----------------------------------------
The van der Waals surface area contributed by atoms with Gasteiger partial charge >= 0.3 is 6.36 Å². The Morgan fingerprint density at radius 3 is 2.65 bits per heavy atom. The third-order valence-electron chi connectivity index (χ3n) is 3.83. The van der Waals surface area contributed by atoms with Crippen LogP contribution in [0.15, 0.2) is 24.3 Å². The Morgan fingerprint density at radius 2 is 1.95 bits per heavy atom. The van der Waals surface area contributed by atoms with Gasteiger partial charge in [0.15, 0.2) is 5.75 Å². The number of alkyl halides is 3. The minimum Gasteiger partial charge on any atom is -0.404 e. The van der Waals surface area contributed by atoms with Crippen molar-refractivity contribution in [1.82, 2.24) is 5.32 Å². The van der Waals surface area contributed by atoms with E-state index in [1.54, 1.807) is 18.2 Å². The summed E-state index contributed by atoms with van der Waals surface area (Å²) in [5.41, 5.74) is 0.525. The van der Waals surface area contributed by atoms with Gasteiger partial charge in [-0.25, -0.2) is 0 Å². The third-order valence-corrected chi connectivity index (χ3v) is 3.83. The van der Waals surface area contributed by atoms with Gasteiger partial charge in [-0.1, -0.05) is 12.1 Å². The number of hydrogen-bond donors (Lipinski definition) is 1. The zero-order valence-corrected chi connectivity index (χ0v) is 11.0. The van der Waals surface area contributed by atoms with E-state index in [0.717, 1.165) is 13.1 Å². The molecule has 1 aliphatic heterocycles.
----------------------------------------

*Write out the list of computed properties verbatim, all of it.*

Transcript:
The van der Waals surface area contributed by atoms with Gasteiger partial charge >= 0.3 is 6.36 Å². The Morgan fingerprint density at radius 3 is 2.65 bits per heavy atom. The third-order valence-electron chi connectivity index (χ3n) is 3.83. The van der Waals surface area contributed by atoms with Crippen LogP contribution in [0.15, 0.2) is 24.3 Å². The Morgan fingerprint density at radius 2 is 1.95 bits per heavy atom. The van der Waals surface area contributed by atoms with Gasteiger partial charge in [0.15, 0.2) is 5.75 Å². The number of alkyl halides is 3. The minimum Gasteiger partial charge on any atom is -0.404 e. The van der Waals surface area contributed by atoms with Crippen molar-refractivity contribution in [1.82, 2.24) is 5.32 Å². The van der Waals surface area contributed by atoms with E-state index in [1.54, 1.807) is 18.2 Å². The summed E-state index contributed by atoms with van der Waals surface area (Å²) in [5.41, 5.74) is 0.525. The van der Waals surface area contributed by atoms with Gasteiger partial charge in [-0.25, -0.2) is 0 Å². The third-order valence-corrected chi connectivity index (χ3v) is 3.83. The van der Waals surface area contributed by atoms with Gasteiger partial charge in [-0.1, -0.05) is 12.1 Å². The number of hydrogen-bond donors (Lipinski definition) is 1. The zero-order valence-corrected chi connectivity index (χ0v) is 11.0. The van der Waals surface area contributed by atoms with E-state index in [0.717, 1.165) is 13.1 Å². The molecule has 1 aliphatic heterocycles.